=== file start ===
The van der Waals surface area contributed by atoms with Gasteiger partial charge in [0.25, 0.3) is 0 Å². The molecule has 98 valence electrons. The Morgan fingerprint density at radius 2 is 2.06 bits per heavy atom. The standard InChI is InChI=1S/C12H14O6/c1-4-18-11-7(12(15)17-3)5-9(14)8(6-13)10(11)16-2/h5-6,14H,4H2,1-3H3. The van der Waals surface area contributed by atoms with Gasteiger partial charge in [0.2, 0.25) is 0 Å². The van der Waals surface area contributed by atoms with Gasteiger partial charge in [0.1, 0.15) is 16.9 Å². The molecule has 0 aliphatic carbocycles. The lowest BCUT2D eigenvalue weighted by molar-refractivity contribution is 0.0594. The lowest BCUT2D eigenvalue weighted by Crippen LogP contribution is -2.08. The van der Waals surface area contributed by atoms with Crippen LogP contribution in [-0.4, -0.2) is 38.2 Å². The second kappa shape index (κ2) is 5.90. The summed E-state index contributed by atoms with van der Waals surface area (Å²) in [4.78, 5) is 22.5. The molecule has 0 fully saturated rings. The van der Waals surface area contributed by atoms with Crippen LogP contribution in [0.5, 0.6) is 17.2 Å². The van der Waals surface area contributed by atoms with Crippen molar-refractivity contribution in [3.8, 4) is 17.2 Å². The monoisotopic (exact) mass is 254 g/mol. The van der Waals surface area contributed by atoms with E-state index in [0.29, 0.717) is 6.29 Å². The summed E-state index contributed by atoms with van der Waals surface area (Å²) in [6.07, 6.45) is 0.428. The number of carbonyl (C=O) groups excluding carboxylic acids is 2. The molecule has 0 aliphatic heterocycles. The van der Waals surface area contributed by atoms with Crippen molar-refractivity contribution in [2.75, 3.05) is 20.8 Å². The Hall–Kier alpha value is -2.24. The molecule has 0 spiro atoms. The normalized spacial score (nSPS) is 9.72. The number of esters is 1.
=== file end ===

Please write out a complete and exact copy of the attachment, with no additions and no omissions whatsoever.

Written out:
The van der Waals surface area contributed by atoms with Gasteiger partial charge in [0.25, 0.3) is 0 Å². The molecule has 98 valence electrons. The Morgan fingerprint density at radius 2 is 2.06 bits per heavy atom. The standard InChI is InChI=1S/C12H14O6/c1-4-18-11-7(12(15)17-3)5-9(14)8(6-13)10(11)16-2/h5-6,14H,4H2,1-3H3. The van der Waals surface area contributed by atoms with Gasteiger partial charge in [0.2, 0.25) is 0 Å². The van der Waals surface area contributed by atoms with Gasteiger partial charge in [0.1, 0.15) is 16.9 Å². The molecule has 0 aliphatic carbocycles. The lowest BCUT2D eigenvalue weighted by molar-refractivity contribution is 0.0594. The lowest BCUT2D eigenvalue weighted by Crippen LogP contribution is -2.08. The van der Waals surface area contributed by atoms with Crippen LogP contribution in [-0.4, -0.2) is 38.2 Å². The second kappa shape index (κ2) is 5.90. The summed E-state index contributed by atoms with van der Waals surface area (Å²) in [4.78, 5) is 22.5. The molecule has 0 fully saturated rings. The van der Waals surface area contributed by atoms with Crippen LogP contribution in [0.5, 0.6) is 17.2 Å². The van der Waals surface area contributed by atoms with Crippen molar-refractivity contribution in [3.8, 4) is 17.2 Å². The monoisotopic (exact) mass is 254 g/mol. The van der Waals surface area contributed by atoms with E-state index in [0.29, 0.717) is 6.29 Å². The summed E-state index contributed by atoms with van der Waals surface area (Å²) in [6.07, 6.45) is 0.428. The number of carbonyl (C=O) groups excluding carboxylic acids is 2. The molecule has 0 aliphatic heterocycles. The van der Waals surface area contributed by atoms with Crippen molar-refractivity contribution in [2.75, 3.05) is 20.8 Å². The Hall–Kier alpha value is -2.24. The molecule has 0 spiro atoms. The normalized spacial score (nSPS) is 9.72. The number of esters is 1.